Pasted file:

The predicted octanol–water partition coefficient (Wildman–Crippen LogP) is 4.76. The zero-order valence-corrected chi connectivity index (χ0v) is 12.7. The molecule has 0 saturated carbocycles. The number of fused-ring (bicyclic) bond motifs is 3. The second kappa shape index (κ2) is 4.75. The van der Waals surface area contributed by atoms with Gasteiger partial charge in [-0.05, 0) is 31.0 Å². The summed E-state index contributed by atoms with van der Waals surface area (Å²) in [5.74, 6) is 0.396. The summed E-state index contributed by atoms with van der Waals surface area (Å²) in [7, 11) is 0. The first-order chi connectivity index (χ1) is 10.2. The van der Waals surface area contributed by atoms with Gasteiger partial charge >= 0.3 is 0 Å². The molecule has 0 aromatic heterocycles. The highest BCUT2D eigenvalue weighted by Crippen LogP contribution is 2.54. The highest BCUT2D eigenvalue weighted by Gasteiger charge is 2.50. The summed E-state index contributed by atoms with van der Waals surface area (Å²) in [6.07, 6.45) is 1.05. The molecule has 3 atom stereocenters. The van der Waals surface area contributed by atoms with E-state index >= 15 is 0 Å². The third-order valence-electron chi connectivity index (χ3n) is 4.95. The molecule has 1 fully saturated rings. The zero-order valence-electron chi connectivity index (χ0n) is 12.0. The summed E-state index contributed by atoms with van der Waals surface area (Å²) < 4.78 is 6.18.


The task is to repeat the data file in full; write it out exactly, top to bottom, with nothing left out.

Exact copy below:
The predicted octanol–water partition coefficient (Wildman–Crippen LogP) is 4.76. The zero-order valence-corrected chi connectivity index (χ0v) is 12.7. The molecule has 0 saturated carbocycles. The number of fused-ring (bicyclic) bond motifs is 3. The second kappa shape index (κ2) is 4.75. The van der Waals surface area contributed by atoms with Gasteiger partial charge in [-0.05, 0) is 31.0 Å². The summed E-state index contributed by atoms with van der Waals surface area (Å²) in [5.74, 6) is 0.396. The summed E-state index contributed by atoms with van der Waals surface area (Å²) in [7, 11) is 0. The first-order chi connectivity index (χ1) is 10.2. The van der Waals surface area contributed by atoms with Gasteiger partial charge >= 0.3 is 0 Å². The molecule has 0 aromatic heterocycles. The highest BCUT2D eigenvalue weighted by Crippen LogP contribution is 2.54. The highest BCUT2D eigenvalue weighted by Gasteiger charge is 2.50. The summed E-state index contributed by atoms with van der Waals surface area (Å²) in [6.07, 6.45) is 1.05. The molecule has 3 atom stereocenters. The van der Waals surface area contributed by atoms with E-state index >= 15 is 0 Å². The third-order valence-electron chi connectivity index (χ3n) is 4.95. The molecule has 1 fully saturated rings. The zero-order valence-electron chi connectivity index (χ0n) is 12.0. The summed E-state index contributed by atoms with van der Waals surface area (Å²) < 4.78 is 6.18.